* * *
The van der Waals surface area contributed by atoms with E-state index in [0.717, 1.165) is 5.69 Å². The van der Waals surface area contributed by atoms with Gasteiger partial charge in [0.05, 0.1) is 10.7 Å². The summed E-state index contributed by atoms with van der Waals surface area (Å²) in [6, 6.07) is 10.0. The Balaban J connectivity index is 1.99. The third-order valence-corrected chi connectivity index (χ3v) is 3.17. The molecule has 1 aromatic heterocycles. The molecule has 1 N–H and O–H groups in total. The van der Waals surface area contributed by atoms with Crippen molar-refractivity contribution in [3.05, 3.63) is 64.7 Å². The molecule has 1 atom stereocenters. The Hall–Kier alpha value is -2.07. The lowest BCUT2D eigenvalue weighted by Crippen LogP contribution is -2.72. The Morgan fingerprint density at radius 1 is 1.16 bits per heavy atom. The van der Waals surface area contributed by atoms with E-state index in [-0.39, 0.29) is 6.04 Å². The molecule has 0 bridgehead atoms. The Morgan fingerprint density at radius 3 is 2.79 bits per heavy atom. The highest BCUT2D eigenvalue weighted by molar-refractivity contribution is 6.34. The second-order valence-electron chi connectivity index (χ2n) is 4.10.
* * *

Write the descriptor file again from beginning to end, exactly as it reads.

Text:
The van der Waals surface area contributed by atoms with E-state index in [0.717, 1.165) is 5.69 Å². The van der Waals surface area contributed by atoms with Gasteiger partial charge in [0.05, 0.1) is 10.7 Å². The summed E-state index contributed by atoms with van der Waals surface area (Å²) in [6, 6.07) is 10.0. The Balaban J connectivity index is 1.99. The third-order valence-corrected chi connectivity index (χ3v) is 3.17. The molecule has 1 aromatic heterocycles. The molecule has 1 N–H and O–H groups in total. The van der Waals surface area contributed by atoms with Crippen molar-refractivity contribution in [3.05, 3.63) is 64.7 Å². The molecule has 1 atom stereocenters. The Hall–Kier alpha value is -2.07. The lowest BCUT2D eigenvalue weighted by Crippen LogP contribution is -2.72. The Morgan fingerprint density at radius 1 is 1.16 bits per heavy atom. The van der Waals surface area contributed by atoms with E-state index in [-0.39, 0.29) is 6.04 Å². The molecule has 0 bridgehead atoms. The Morgan fingerprint density at radius 3 is 2.79 bits per heavy atom. The highest BCUT2D eigenvalue weighted by molar-refractivity contribution is 6.34. The second-order valence-electron chi connectivity index (χ2n) is 4.10.